Sussex Centre for Human Rights Research

2016 Visiting Research Fellow in Human Rights Law

Visiting Fellow Profile

The Sussex Centre for Human Rights Research welcomed Dr David McGrogan as its inaugural Visiting Research Fellow in Human Rights Law, for the 2016-2017 academic year. David is a Senior Lecturer in Law at Northumbria University and Director of its International Law Research Interest Group. In a previous life, David worked as a legal translator in Japan. His interests in law, language and culture led him to write a PhD thesis (at the University of Liverpool) on cultural relativism in human rights law and the ‘Asian Values’ debate. He had not realised at the time that the international human rights system, such as it is, had circumvented the thorny question of cultural relativism by creating ever-more ‘objective’ and statistical methods for measuring human rights performance. The sociology of this phenomenon – what it reveals about power and struggle in the international sphere – is now his primary area of research interest.

Research Undertaken at the Sussex Centre for Human Rights Research

Dr McGrogan took up this post during the Autumn 2016 teaching term at the University of Sussex. During that period, he worked on a paper which built on two recently published articles (in the International and Comparative Law Quarterly and the European Journal of International Law), which describe some epistemological and political problems with the move towards quantitative human rights measurement. The new paper took on a Foucauldian perspective, charting the shift in the international human rights system towards what could be best described as ‘governmentality’, which deploys human rights as a technology: a set of tools for rendering populations transparent to intervention by both the State and international institutions.

Also working on some avenues of future research, David considered: interview-based research with practitioners engaged in human rights monitoring and impact-assessment; and the question of machine-learning and ‘the internet of things’ and what effect future technological developments may have on the measurement, protection and violation of human rights. David enjoyed discussing his research, including these future prospects, with those at the Centre. He gave two seminar presentations in the Rights Research Series for Autumn 2016.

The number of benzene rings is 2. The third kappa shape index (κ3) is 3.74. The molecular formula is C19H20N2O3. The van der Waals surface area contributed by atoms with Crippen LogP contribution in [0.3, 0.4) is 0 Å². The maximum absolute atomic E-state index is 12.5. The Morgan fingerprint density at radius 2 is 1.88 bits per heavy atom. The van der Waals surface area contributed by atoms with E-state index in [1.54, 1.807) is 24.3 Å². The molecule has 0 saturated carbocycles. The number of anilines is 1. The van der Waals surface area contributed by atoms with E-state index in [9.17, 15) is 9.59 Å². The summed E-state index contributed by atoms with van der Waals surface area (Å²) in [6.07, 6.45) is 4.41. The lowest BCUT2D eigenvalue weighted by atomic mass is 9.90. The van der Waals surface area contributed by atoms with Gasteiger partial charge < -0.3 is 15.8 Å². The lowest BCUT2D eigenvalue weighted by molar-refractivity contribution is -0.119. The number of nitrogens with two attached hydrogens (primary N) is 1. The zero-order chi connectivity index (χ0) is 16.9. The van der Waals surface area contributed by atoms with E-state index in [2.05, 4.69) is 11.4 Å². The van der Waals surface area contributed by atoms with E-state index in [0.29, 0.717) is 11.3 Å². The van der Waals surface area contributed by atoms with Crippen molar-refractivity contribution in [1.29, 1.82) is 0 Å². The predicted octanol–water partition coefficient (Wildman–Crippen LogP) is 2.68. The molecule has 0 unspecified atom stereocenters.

Research Seminars

Wednesday 12 October 2016

David introduced his research on the shift to human rights audits: epistemological and political concerns. This built upon two previous publications: 

Human Rights Indicators and the Sovereignty of Technique” European Journal of International Law (2016) 27 (2): 385-408 

Abstract:
Indicators are increasingly used in international human rights monitoring, and time, expertise and resources are being devoted in ever-growing quantities to the production of more apparently powerful and sophisticated ways to objectively measure human rights performance. However, there is a certain level of resistance and scepticism to the statistical measurement of human rights on the part of many practitioners and advocates, who argue that it is reductionist and disruptive to their work. This article uses the writing of Michael Oakeshott as a lens through which to examine the shift towards indicators and argues that it is a project that is strongly characterized by rationalism: a desire for certainty, uniformity and clarity that neglects the experiential, tacit, and conversational. This not only provides a method for analysing the dangers present in the phenomenon but also explains why the reliance on indicators and other measurement methods seems destined to grow despite the reservations held by practitioners and scholars alike.

The Problem of Causality in International Human Rights Law” ICLQ (2016) 65: 615–644 

Abstract:
The field of human rights monitoring has become preoccupied with statistical methods for measuring performance, such as benchmarks and indicators. This is reflected within human rights scholarship, which has become increasingly ‘empirical’ in its approach. However, the relevant actors developing statistical approaches typically treat causality somewhat blithely, and this causes critical problems for such projects. This article suggests that resources—whether temporal or fiscal—may be better allocated towards improving methods for identifying violations rather than developing complicated, but ultimately ineffective, statistical methods for monitoring human rights performance.

Wednesday 23 November 2016

"The Population and the Individual: the Human Rights Audit as the Governmentalization of Global Human Rights Governance"